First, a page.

At 8:46 a.m., the New York City Fire Department bagpipe brigade stopped playing their now-familiar dirges. Heads bowed. The wind alone howled.

New York Mayor Michael Bloomberg then spoke: ''They were our neighbors, our husbands, our children, our sisters, our brothers, and our wives. They were our countrymen and our friends. They were us.''

New York Governor George Pataki borrowed Abraham Lincoln's 1863 Gettysburg Address: ''... that we here highly resolve that these dead shall not have died in vain ...''

And then there were the names, read out one by one. Former New York Mayor Rudolph Giuliani began with ''Gordon M. Aamoth Jr.'' Two-and-a-half hours later, another speaker completed the reading with ''Igor Zukelman,'' the 2,801st name.

But at 9:03 a.m., when the the second jetliner hit, the reading halted. Bells tolled. Another pause at 9:59 a.m., when the south tower crumbled. Bells tolled again.

The emotions of victims' families swirled, a mix of sadness, disbelief, and anger. ''It's hard to believe a year has passed. A lot of people were getting better; progress was being made, but now we are back at square one,'' said Debra Jeffers, 39, whose 38-year-old brother-in-law, William Raub, perished that day.

Terri Frakes, whose brother Robert J. Fangman was a flight attendant on United Air Lines Flight 175, directed her anger at politicians she sees as using the anniversary for self-promotion.

''There is so much political posturing going on, but that is not what this is for,'' she said.

Most gazed silently at the gravel expanse.

''This is the resting place for all of these people,'' said James DeFazio, whose son Jason, 29, died during the attacks. ''They [victims] share the same tragedy and the same fear,'' he said.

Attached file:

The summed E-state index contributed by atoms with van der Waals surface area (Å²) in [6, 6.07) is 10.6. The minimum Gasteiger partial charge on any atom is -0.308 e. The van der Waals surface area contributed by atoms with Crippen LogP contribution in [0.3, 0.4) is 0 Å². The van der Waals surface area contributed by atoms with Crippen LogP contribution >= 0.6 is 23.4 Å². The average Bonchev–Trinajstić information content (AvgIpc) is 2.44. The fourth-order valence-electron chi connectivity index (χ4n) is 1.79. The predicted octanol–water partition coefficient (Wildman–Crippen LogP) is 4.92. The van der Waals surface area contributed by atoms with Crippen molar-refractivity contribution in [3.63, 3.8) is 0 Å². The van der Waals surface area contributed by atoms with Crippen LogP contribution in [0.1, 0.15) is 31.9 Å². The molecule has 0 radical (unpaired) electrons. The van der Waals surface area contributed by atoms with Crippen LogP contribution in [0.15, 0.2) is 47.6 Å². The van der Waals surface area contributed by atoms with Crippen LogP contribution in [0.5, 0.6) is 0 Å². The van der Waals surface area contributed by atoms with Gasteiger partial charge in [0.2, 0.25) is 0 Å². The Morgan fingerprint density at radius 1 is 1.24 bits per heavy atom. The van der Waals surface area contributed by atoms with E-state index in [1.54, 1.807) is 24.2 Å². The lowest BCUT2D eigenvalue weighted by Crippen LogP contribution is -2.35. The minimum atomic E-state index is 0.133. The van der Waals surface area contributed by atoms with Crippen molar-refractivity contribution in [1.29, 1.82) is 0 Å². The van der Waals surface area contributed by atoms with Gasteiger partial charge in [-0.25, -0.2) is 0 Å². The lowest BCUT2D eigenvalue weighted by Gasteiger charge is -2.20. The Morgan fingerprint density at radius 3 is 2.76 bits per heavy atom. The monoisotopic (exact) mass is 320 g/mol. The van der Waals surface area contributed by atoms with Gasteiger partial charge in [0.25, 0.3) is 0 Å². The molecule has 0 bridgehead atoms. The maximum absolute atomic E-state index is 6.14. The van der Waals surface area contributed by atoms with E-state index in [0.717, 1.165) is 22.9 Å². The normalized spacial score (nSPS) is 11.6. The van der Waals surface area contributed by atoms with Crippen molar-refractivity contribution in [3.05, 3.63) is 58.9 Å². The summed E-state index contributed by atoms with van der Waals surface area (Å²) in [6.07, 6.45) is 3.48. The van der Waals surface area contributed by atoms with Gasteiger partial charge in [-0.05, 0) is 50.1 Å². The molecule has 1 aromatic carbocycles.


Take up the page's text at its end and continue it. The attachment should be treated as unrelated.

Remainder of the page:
Frakes, her anger subsiding, said yesteday's memorial service did little to end the pain.

''There is just this big hole in your heart, and it will never go away,'' she said.'' I keep asking myself, `Will it ever get better?'''

Wind gusted through Manhattan.

Cammie Lau, 17, working across the street at the Century 21 discount mart said, ''There's a Chinese saying that when wind is blowing, there's always spirits around.''

At roughly the same time, approximately 225 miles south at the Pentagon, Bush stood before an estimated 12,000 people - soldiers, victims' families, construction workers, and Washington politicians. Behind him the rapidly rebuilt Pentagon once again looked like the Pentagon, solid and imposing. The once-devastated wing of the US military's headquarters is fully operational. One year ago, American Airlines Flight 77 struck at 9:43 a.m.

''Within minutes, brave men and women were rescuing their comrades,'' said Bush. ''Within hours in this building, the planning began for a military response. Within weeks, commands went forth from this place that would clear terrorist camps and caves and liberate a nation. And within one year, this great building has been made whole once again.''

An American flag was unfurled from the top of the building. It undulated in the wind. The crowd rose, clapping, clenching fists, weeping.

At 10:10 a.m., about 160 miles to the northwest, amid the green rolling hills outside Shanksville, a bell tolled 40 times, each for a fallen passenger on United Flight 93. Then silence. Then three military jets streamed by in tribute.

The site has become a contemplative place for the several dozens of visitors that arrive every day. Most of the time, it is quiet. The sky, round and wide, gapes above.

''It helps me a lot to know it's such a beautiful place,'' said Alice Hoglan, 52, of Los Gatos, Calif., who lost her son, Mark Bingham, in the crash.

The US military took extraordinary security measures at 12 cities, including New York and Washington. Jet fighters flew around-the-clock missions above the cities. More fighter planes sat at a dozen more airstrips, ready for flight. Military convoys carrying Stinger missiles were stationed at several of the cities. Small armies of security agents followed dignitaries. Armed air marshals flew on virtually every flight.